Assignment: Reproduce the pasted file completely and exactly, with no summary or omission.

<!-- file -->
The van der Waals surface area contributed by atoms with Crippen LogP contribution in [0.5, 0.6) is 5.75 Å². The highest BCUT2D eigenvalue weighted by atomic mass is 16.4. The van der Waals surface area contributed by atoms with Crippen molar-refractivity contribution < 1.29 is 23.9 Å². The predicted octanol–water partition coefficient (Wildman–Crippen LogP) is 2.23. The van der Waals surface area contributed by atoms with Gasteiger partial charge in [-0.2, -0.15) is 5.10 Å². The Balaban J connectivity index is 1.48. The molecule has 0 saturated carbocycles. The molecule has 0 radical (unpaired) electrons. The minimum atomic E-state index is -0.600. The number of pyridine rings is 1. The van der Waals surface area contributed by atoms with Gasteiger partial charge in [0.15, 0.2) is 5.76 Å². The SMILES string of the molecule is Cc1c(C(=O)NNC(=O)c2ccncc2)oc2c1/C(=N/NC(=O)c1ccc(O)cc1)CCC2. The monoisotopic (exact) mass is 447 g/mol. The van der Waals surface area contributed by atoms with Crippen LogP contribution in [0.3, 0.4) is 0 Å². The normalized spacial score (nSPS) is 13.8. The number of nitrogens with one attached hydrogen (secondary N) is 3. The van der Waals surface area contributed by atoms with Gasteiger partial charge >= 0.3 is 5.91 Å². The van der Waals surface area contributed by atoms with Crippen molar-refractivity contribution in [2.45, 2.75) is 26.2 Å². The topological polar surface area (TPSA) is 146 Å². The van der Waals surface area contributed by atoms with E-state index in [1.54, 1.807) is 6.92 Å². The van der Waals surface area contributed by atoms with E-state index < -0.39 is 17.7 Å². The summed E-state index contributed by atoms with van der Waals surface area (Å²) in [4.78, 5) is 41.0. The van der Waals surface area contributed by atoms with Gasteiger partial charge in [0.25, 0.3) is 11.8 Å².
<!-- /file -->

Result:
The van der Waals surface area contributed by atoms with Crippen LogP contribution in [0.5, 0.6) is 5.75 Å². The highest BCUT2D eigenvalue weighted by atomic mass is 16.4. The van der Waals surface area contributed by atoms with Crippen molar-refractivity contribution < 1.29 is 23.9 Å². The predicted octanol–water partition coefficient (Wildman–Crippen LogP) is 2.23. The van der Waals surface area contributed by atoms with Gasteiger partial charge in [-0.2, -0.15) is 5.10 Å². The Balaban J connectivity index is 1.48. The molecule has 0 saturated carbocycles. The molecule has 0 radical (unpaired) electrons. The minimum atomic E-state index is -0.600. The number of pyridine rings is 1. The van der Waals surface area contributed by atoms with Gasteiger partial charge in [0.15, 0.2) is 5.76 Å². The SMILES string of the molecule is Cc1c(C(=O)NNC(=O)c2ccncc2)oc2c1/C(=N/NC(=O)c1ccc(O)cc1)CCC2. The monoisotopic (exact) mass is 447 g/mol. The van der Waals surface area contributed by atoms with Crippen LogP contribution in [0.3, 0.4) is 0 Å². The normalized spacial score (nSPS) is 13.8. The number of nitrogens with one attached hydrogen (secondary N) is 3. The van der Waals surface area contributed by atoms with Gasteiger partial charge >= 0.3 is 5.91 Å². The van der Waals surface area contributed by atoms with Crippen molar-refractivity contribution in [2.45, 2.75) is 26.2 Å². The topological polar surface area (TPSA) is 146 Å². The van der Waals surface area contributed by atoms with E-state index in [1.54, 1.807) is 6.92 Å². The van der Waals surface area contributed by atoms with E-state index < -0.39 is 17.7 Å². The summed E-state index contributed by atoms with van der Waals surface area (Å²) in [4.78, 5) is 41.0. The van der Waals surface area contributed by atoms with Gasteiger partial charge in [0.25, 0.3) is 11.8 Å².